Mr. Baker, from the Joint Committee on the Library, presented a report, which, on his motion, was laid on the table and ordered to be printed. The bill for the relief of the indigent soldiers of the State of Virginia who have been, or may be, disabled in the military service, and the widows and minor children of soldiers who have died, or may hereafter die, in same service, and of the indigent families of those now in service, was taken up on motion of Mr. Shackelford and read a second time. The bill was then amended, and afterwards made the order of the day for Monday next. The following resolution was submitted by Mr. Deane: That the Committee on the Penitentiary inquire into the expediency of hiring the male free negroes in the penitentiary to colliers in the counties of Goochland, Powhatan, and Chesterfield. The hour having arrived for the consideration of the order of the day, that bill was taken up, and its consideration continued until the hour of adjournment.
James W. Dryan (search for this): article 6
Monroe county. --A large and most respectable meeting of the farmers and other citizens of the county of Monroe was held at the Court House of that county on the 21st ult., to take into consideration the condition of the country. The Hon. A. T. Caperton was called to preside, and Jesse Jones was appointed Secretary. Speeches were delivered by Gen. A. A. Chapman, Hon. A. T. Caperton, Col. Jas. W. Dryan, and Captain Philip Thurman, and great enthusiasm and patriot in feeling was exhibited by the meeting. Resolutions identical with those adopted by the Alternate meeting were ordered and adopted without adjoining voice.
N. G. Dulaney (search for this): article 20
Damage at Blountsville. --The Bristol Advocate, of Friday, gives the following as the amount of damage done at Blountsville, Tenn., by the late raiders: It is a sad task for us to state that the larger and better portion of the town of Blountsville was reduced to allies. W. W James, John Powell, John Fain, Sr., Dr. N. G. Dulaney, E P Cawood, Rev. N C Baldwin, Mrs. Martha Rhea, F L Bumgardner, and Maj J G Eans, are among those whose houses and effects were consumed. The court-house, with the offices of the clerks of the county and jail, were also consumed. The loss is immense, not less than half a million of dollars.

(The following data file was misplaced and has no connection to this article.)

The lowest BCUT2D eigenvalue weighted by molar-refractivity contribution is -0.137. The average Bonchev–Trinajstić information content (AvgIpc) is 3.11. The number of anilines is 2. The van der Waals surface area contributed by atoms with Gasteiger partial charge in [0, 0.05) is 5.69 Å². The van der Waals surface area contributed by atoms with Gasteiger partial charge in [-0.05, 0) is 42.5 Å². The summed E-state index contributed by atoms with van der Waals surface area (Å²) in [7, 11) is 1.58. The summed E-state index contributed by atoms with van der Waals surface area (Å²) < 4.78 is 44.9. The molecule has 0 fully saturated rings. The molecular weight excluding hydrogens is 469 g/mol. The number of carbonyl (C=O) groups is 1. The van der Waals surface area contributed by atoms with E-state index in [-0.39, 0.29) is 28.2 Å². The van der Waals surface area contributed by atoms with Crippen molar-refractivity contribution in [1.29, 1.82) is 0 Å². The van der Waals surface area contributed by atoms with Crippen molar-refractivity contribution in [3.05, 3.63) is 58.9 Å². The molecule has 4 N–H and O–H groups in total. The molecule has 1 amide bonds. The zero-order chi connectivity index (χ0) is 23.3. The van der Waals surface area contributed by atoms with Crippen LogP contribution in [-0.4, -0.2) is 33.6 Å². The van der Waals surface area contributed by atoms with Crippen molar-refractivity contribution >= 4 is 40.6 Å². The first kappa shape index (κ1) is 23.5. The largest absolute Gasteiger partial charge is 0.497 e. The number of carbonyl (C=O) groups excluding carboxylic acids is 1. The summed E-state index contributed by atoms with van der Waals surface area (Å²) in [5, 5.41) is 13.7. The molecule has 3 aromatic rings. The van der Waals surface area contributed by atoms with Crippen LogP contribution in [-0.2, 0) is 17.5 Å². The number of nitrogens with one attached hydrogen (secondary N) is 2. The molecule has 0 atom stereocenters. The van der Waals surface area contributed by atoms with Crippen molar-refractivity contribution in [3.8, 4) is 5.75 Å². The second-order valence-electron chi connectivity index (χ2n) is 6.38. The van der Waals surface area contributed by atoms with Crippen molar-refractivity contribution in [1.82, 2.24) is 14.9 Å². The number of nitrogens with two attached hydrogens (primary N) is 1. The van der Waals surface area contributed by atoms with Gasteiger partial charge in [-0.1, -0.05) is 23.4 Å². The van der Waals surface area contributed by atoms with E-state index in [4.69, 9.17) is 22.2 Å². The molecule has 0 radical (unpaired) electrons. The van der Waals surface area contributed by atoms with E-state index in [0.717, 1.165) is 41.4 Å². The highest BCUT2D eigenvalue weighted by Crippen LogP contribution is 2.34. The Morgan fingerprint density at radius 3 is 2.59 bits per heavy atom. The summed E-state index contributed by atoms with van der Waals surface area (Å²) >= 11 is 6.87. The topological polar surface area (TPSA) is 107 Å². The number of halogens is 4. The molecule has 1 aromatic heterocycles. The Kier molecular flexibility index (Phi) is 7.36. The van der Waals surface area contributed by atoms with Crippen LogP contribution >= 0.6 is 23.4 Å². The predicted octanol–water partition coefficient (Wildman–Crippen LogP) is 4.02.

Henry Dyke (search for this): article 2
muel Huffman then offered the following, which was adopted unanimously. "Resolved, That the thanks of this meeting are due, and are hereby tendered, to the special committee of the House of Delegates for their exertions in carrying out our wishes." It was here suggested that a committee of three should be appointed to wait on Mayor Mayo, and request him to come forward and address them, which committee consisted of the following gentlemen: Messrs. John Tyler, Robert Scofield, and Henry Dyke. In a short time the committee entered the hall accompanied by His Honor, who delivered an address of about a half hour's length, in which he expressed his heartfelt sympathy with the objects of the meeting, and promised all the aid in his power to further their plans. Although he was not in one sense of the word a mechanic, yet he was a laboring man, and had been such from his infancy; he always had earned his bread by the "sweat of his brow." The Mayor expressed proud gratification
Damage at Blountsville. --The Bristol Advocate, of Friday, gives the following as the amount of damage done at Blountsville, Tenn., by the late raiders: It is a sad task for us to state that the larger and better portion of the town of Blountsville was reduced to allies. W. W James, John Powell, John Fain, Sr., Dr. N. G. Dulaney, E P Cawood, Rev. N C Baldwin, Mrs. Martha Rhea, F L Bumgardner, and Maj J G Eans, are among those whose houses and effects were consumed. The court-house, with the offices of the clerks of the county and jail, were also consumed. The loss is immense, not less than half a million of dollars.
Major-Gen. Earnes, the new Military Governor of Norfolk, arrived in that city on Thursday, and entered upon the duties of his office. The Mobile Tribune announces the death of Col. W. L. Powell, the commander of Fort Morgan.